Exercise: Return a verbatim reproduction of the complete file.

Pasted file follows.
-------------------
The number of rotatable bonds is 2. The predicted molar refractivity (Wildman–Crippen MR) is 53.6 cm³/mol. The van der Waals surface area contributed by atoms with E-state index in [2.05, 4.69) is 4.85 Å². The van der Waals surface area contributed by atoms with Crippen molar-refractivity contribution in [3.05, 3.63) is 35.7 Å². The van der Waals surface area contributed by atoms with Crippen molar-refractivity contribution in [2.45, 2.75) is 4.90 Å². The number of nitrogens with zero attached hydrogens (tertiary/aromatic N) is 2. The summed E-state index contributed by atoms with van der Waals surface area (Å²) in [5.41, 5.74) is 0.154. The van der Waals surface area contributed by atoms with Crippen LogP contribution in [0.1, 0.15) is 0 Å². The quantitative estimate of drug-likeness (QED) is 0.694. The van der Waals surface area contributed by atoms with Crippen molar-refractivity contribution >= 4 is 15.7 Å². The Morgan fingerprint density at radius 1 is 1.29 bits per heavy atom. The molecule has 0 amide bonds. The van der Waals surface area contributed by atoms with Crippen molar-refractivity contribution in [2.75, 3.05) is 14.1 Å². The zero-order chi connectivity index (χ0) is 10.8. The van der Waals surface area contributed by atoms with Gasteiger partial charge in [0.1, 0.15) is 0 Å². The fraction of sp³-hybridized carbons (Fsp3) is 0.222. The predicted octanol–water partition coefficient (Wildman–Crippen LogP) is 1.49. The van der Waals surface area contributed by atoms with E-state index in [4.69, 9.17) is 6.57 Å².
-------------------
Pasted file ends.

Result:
The number of rotatable bonds is 2. The predicted molar refractivity (Wildman–Crippen MR) is 53.6 cm³/mol. The van der Waals surface area contributed by atoms with E-state index in [2.05, 4.69) is 4.85 Å². The van der Waals surface area contributed by atoms with Crippen molar-refractivity contribution in [3.05, 3.63) is 35.7 Å². The van der Waals surface area contributed by atoms with Crippen molar-refractivity contribution in [2.45, 2.75) is 4.90 Å². The number of nitrogens with zero attached hydrogens (tertiary/aromatic N) is 2. The summed E-state index contributed by atoms with van der Waals surface area (Å²) in [5.41, 5.74) is 0.154. The van der Waals surface area contributed by atoms with Crippen LogP contribution in [0.1, 0.15) is 0 Å². The quantitative estimate of drug-likeness (QED) is 0.694. The van der Waals surface area contributed by atoms with Crippen molar-refractivity contribution >= 4 is 15.7 Å². The Morgan fingerprint density at radius 1 is 1.29 bits per heavy atom. The molecule has 0 amide bonds. The van der Waals surface area contributed by atoms with Crippen molar-refractivity contribution in [2.75, 3.05) is 14.1 Å². The zero-order chi connectivity index (χ0) is 10.8. The van der Waals surface area contributed by atoms with Gasteiger partial charge in [0.1, 0.15) is 0 Å². The fraction of sp³-hybridized carbons (Fsp3) is 0.222. The predicted octanol–water partition coefficient (Wildman–Crippen LogP) is 1.49. The van der Waals surface area contributed by atoms with E-state index in [4.69, 9.17) is 6.57 Å².